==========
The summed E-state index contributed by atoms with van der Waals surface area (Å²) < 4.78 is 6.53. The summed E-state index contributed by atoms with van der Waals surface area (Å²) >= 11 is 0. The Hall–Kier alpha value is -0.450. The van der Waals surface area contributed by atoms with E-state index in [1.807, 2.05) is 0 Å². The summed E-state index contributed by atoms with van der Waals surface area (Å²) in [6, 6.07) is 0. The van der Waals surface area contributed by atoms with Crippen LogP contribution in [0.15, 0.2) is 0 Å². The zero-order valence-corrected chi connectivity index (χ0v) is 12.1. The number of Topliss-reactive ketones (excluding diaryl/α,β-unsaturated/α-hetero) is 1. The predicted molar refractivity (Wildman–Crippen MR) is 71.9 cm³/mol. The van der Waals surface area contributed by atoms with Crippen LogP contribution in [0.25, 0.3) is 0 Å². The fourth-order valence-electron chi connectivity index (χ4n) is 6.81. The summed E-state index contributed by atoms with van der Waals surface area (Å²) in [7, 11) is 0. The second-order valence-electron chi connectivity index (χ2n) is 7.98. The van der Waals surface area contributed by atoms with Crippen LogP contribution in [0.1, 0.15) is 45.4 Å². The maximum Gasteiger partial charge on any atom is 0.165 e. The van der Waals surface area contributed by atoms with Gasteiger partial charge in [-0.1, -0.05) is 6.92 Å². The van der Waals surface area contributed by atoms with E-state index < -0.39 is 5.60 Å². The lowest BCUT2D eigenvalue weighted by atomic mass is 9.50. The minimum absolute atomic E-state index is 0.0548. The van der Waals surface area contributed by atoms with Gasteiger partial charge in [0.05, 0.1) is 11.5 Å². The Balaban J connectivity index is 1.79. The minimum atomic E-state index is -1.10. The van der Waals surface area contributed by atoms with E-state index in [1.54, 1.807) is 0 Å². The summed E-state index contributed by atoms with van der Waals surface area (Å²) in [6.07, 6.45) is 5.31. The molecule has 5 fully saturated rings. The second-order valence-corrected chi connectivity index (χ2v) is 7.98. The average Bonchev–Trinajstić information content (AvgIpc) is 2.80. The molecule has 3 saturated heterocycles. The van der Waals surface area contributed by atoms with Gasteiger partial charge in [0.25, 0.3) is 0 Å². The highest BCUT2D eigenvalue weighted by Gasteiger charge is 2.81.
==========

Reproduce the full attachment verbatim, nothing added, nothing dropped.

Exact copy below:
The summed E-state index contributed by atoms with van der Waals surface area (Å²) < 4.78 is 6.53. The summed E-state index contributed by atoms with van der Waals surface area (Å²) >= 11 is 0. The Hall–Kier alpha value is -0.450. The van der Waals surface area contributed by atoms with E-state index in [1.807, 2.05) is 0 Å². The summed E-state index contributed by atoms with van der Waals surface area (Å²) in [6, 6.07) is 0. The van der Waals surface area contributed by atoms with Crippen LogP contribution in [0.15, 0.2) is 0 Å². The zero-order valence-corrected chi connectivity index (χ0v) is 12.1. The number of Topliss-reactive ketones (excluding diaryl/α,β-unsaturated/α-hetero) is 1. The predicted molar refractivity (Wildman–Crippen MR) is 71.9 cm³/mol. The van der Waals surface area contributed by atoms with Crippen LogP contribution in [0.25, 0.3) is 0 Å². The fourth-order valence-electron chi connectivity index (χ4n) is 6.81. The summed E-state index contributed by atoms with van der Waals surface area (Å²) in [7, 11) is 0. The second-order valence-electron chi connectivity index (χ2n) is 7.98. The van der Waals surface area contributed by atoms with Crippen LogP contribution in [0.1, 0.15) is 45.4 Å². The maximum Gasteiger partial charge on any atom is 0.165 e. The van der Waals surface area contributed by atoms with Gasteiger partial charge in [-0.1, -0.05) is 6.92 Å². The van der Waals surface area contributed by atoms with E-state index < -0.39 is 5.60 Å². The lowest BCUT2D eigenvalue weighted by atomic mass is 9.50. The minimum absolute atomic E-state index is 0.0548. The van der Waals surface area contributed by atoms with Gasteiger partial charge in [0.05, 0.1) is 11.5 Å². The Balaban J connectivity index is 1.79. The minimum atomic E-state index is -1.10. The van der Waals surface area contributed by atoms with E-state index in [1.54, 1.807) is 0 Å². The summed E-state index contributed by atoms with van der Waals surface area (Å²) in [6.07, 6.45) is 5.31. The molecule has 5 fully saturated rings. The second-order valence-corrected chi connectivity index (χ2v) is 7.98. The average Bonchev–Trinajstić information content (AvgIpc) is 2.80. The molecule has 3 saturated heterocycles. The van der Waals surface area contributed by atoms with Gasteiger partial charge in [0.25, 0.3) is 0 Å². The highest BCUT2D eigenvalue weighted by Gasteiger charge is 2.81.